Slovenian elected International Criminal Court judge
Beti Hohler will become the first Slovenian ever to serve as judge on the International Criminal Court (ICC). She was elected by parties to the Rome Statute in the eighth round of voting in New York on 5 December, winning 82 out of 123 votes.
An expert in international criminal law, Hohler currently serves as a trial lawyer for the ICC's Office of the Prosecutor. She is also a member of the ICC Appeals Board.
At 42, she will be the youngest ICC judge ever when she takes office as of next year.
"I'm thrilled about this success and recognition," Hohler told the Slovenian Press Agency after the vote. She thanked the team at the Slovenian mission to the UN for the lobbying effort.
"We had an exceptional candidate, and perhaps it was a bit helpful that we are used to candidacies," said Boštjan Malovrh, Slovenia's ambassador to the UN, in reference to Slovenia recently being elected to the UN Security Council.
"We're pleased that countries trust us ... The effectiveness of diplomacy is measured by specific results. It is not enough just to participate, we have to leverage the opportunities that come our way," he said.
According to the Foreign Ministry, Hohler has extensive experience in complex international criminal cases before international and internationalised courts in different roles.
She has specific expertise in addressing sexual and gender-based violence and violence against and affecting children in armed conflicts.
Hohler also serves as director of training at the Institute for International Legal and Advocacy Training in The Hague and the associate editor of the Oxford Reports on International Law in Domestic Courts.
She is one of the contributors to the leading Commentary of the Rome Statute in English and regularly trains judges and advocates on international criminal law and advocacy.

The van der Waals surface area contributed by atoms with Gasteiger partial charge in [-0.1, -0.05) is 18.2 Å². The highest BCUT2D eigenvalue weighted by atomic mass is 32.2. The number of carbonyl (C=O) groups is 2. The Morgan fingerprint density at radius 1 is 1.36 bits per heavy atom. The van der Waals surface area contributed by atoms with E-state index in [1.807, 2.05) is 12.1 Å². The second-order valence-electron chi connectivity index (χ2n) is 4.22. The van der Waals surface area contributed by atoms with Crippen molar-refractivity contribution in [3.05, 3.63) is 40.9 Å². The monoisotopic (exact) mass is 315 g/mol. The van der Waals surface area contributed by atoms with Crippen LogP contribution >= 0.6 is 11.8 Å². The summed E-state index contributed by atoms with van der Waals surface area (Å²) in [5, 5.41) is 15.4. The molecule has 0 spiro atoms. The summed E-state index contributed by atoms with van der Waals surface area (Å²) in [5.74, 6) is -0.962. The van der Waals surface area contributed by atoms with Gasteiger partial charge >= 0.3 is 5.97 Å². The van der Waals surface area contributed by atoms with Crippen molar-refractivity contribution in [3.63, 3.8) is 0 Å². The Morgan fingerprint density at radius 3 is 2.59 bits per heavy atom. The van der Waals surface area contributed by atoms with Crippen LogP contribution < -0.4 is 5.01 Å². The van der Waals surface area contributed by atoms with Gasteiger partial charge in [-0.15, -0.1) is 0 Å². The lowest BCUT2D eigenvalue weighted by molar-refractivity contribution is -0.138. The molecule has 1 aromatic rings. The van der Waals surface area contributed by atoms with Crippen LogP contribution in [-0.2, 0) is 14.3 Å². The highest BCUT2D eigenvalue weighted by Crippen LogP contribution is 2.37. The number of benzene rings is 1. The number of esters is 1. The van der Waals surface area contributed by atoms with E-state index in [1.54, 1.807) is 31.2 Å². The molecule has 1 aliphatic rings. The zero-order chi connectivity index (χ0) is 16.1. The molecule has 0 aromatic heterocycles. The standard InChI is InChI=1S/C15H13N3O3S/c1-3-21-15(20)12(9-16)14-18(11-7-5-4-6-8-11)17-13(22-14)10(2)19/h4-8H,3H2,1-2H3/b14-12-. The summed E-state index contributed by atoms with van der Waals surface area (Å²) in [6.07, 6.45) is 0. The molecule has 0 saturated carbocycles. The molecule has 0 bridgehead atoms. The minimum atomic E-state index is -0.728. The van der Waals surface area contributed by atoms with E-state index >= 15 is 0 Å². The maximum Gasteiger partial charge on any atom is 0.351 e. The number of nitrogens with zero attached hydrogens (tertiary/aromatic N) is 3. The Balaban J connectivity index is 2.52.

The ICC has 18 judges, nine men and nine women, who are elected for nine-year terms. Each country can only have one judge.
Hohler was nominated for the post by the Slovenian president in 2022 and later endorsed by the National Assembly and the government.
Governed by an international treaty called the Rome Statute, the ICC is the first permanent international criminal court with jurisdiction to prosecute individuals responsible for the most serious crimes such as genocide and crimes against humanity when parties to the statute cannot or will not prosecute them.
The court can only prosecute crimes in the member states, non-member states that accept the ICC's jurisdiction and non-member states when the ICC gets the jurisdiction from the UN Security Council.
The ICC became operational on 1 July 2002 when the Rome Stature entered into force after being ratified by 66 out of 139 countries.
The statute has so far been ratified by 123 countries, including Slovenia, meaning they recognise its jurisdiction. Countries such as the US, China and Russia are not signatories.